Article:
Odds and ends
The NYT had a story this week from a source inside the Senate Judiciary Committee. The source said that Republican staff was already actually gathering research against Harriet Miers, which is pretty much unprecedented for one's own party's nominee. I don't know if it's true, but the fact remains that basically NOBODY outside of the White House and their flunkies (Ed Gillespie, Hugh Hewitt) have come to Miers' defense. Even Dobson is starting to waffle. Even Limbaugh wasn't on board. So I had to be wondering, WHY, aside from simple lese-majeste and stubbornness, Dubya would be sticking so desperately to Miers, or even picked her in the first place.
Then I saw this:
Among the various defenses of Miers advanced in recent days, Card's achieved new heights of peculiarity. Before a crowd that was dense with conservative intellectuals, Robert Bork among them, Card defended the nomination as a breakthrough for women. Miers, he said, "was breaking glass ceilings before most people realized glass ceilings were even there." ("People," in this formulation, probably doesn't include women themselves.) He testified to Miers' intellectualism by reminding listeners that Miers had majored in math ("something Herman Kahn would have liked") and has counseled the president on any number of challenges -- "and by the way, that includes constitutional challenges."
At which point Card himself turned constitutional scholar. As White House chief-of-staff, he found the most intriguing article, he said, to be Article II, which established the presidency and the executive branch. Miers, he continued, understood Article II as well, and would defend it "when challenged by those given the power to challenge it by Article I [i.e., the Congress] and Article III [i.e., the courts]."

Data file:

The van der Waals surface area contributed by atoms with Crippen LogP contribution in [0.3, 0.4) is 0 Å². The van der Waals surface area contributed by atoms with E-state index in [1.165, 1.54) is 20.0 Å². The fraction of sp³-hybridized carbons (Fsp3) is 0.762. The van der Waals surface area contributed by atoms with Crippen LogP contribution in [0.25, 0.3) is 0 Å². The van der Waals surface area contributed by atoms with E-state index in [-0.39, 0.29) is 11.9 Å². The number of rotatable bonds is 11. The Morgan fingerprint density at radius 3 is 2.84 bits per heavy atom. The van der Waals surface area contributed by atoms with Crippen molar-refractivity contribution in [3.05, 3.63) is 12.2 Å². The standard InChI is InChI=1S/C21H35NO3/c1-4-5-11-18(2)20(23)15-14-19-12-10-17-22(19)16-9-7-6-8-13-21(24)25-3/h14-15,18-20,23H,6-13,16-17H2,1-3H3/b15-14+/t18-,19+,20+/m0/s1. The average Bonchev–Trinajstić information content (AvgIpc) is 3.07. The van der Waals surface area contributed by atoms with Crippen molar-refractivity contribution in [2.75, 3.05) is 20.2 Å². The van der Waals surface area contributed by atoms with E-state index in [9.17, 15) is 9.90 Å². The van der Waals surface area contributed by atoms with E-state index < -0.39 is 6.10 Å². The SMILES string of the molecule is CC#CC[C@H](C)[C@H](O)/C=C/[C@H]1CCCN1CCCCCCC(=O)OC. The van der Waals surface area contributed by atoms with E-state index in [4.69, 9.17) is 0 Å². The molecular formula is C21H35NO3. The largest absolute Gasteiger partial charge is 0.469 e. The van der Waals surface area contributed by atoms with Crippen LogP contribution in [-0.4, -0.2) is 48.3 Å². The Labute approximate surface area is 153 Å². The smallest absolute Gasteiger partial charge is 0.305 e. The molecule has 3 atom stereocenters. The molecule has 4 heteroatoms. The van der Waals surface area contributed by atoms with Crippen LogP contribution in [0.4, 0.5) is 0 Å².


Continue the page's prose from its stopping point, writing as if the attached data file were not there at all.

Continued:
Thus ended Card's constitutional disquisition -- not a moment too soon, as he had managed to conflate Miers' duties as White House counsel with what he seemed to be saying was her judicial philosophy on executive power. He could not have meant to imply that Miers would see her first duty on the bench as defending Bush against all enemies, legislative and judicial, but that's what he managed to convey. At minimum, he suggested that Miers would be the staunchest proponent of executive power over that of the other two branches that the Court had seen in a very long time. Whom, exactly, this was meant to reassure is unclear. Card's comment could not have been better calculated to raise suspicions of Miers on both sides of the aisle.
Then Card left, leaving the assembled conservatives to grouse about Bush and think the unthinkable.
That's Andy Card at a reception for the Hudson Institute, a neocon thinktank. I think we have the answer. As much as the rash of investigations is going to handcuff this administration, I guess they figure their best strategy is to stack the court with as many loyalists with experience in the executive branch as possible. (Note: I don't think John Roberts is a mere time-serving crony; he's clearly been positioning himself for this job his whole life, and I'm sure will pull his weight; but with all his experience as part of Article II, he's bound to have some bias in that direction. As for Miers, she smells like Abe Fortas without the pedigree or panache.
The good news is there is such a dearth of actual support for Miers, a stiff breeze will probably knock her over. The bad news is I'm not sure if I'm going to like whatever takes her place any better.